In 2006, the United Nations said that by the year 2025, the world’s average rate of fertility will fall below the level of replacement … an historic occasion.
The earth’s developed nations have experienced these population declines for years now. Most have responded by paying citizens with “baby bonuses.” Italy pays about $5,000 annually, though one village reportedly offers $14,000 for every new toddler.
Other countries offering these windfalls include Australia, France, Canada, Germany, the United Kingdom, Cyprus and Singapore. One Spanish mayor reportedly offers new mothers a pig.
And in spite of having the world’s highest abortion rate, Russia, too, is paying people to have babies.
But by far, the most interesting response to this challenge is in Japan. There, under pressure from the government, employers are offering everything from cell phones to substantial payments to encourage their workers to procreate.
The telecom Softbank characterizes itself as “Japan’s most family-friendly company.” Not only does the company encourage parents to take more time off with their children, but it allows employees to work at home when they need to.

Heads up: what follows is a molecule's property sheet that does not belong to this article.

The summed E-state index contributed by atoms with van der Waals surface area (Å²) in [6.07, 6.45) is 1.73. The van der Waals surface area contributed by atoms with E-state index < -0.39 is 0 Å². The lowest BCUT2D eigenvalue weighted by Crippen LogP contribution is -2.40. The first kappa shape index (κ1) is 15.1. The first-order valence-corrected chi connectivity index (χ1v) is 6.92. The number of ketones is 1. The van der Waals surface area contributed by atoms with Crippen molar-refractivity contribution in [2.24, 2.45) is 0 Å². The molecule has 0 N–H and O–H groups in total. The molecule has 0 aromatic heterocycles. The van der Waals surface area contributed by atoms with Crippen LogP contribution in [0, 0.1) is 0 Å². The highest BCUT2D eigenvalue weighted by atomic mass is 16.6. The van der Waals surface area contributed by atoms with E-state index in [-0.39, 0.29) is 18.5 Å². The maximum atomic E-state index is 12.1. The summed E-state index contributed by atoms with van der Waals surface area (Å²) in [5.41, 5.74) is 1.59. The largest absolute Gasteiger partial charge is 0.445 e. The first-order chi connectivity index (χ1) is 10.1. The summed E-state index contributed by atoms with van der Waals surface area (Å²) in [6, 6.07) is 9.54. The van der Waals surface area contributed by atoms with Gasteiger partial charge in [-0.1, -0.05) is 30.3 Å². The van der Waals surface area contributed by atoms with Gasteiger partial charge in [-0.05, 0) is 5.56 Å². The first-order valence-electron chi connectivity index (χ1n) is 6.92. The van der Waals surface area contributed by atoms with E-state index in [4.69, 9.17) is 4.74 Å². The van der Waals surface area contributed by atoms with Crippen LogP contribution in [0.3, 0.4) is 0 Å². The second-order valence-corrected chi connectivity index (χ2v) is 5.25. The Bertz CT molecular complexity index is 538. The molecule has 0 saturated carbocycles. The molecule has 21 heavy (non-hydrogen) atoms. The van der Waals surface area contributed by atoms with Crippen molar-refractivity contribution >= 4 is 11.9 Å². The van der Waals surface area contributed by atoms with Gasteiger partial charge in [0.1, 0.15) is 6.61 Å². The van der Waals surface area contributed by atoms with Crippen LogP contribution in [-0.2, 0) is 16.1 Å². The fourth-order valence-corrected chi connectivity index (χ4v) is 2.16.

But the best part for family bank accounts is their policy of “baby bonuses.” These range on a sliding scale from $400 for a first child to up to $40,000 for the fifth.
Additionally, each baby receives a free cell phone.
Many of Japan’s young people feel it’s just “too expensive” to have kids. Furthermore, young women there don’t want to exchange career fulfillment for motherhood. So it’s not surprising that Japan’s population is aging fast and actually shrinking.
That’s why these corporate subsidies are even perceived to be “patriotic.”
Softbank is not alone in its support of working parents. Panasonic, Canon and Sharp also offer financial aid for working mothers. Moreover, some Japanese companies will even pay for fertility treatments.
What’s ahead?
As corporations around the globe comprehend that being family- supportive will have a positive effect on their bottom line, you can expect to see more financial and non-financial incentives become the norm … another possible competitive advantage in the war for talent.
From The Herman Trend Alert, by Joyce Gioia-Herman, strategic business futurist.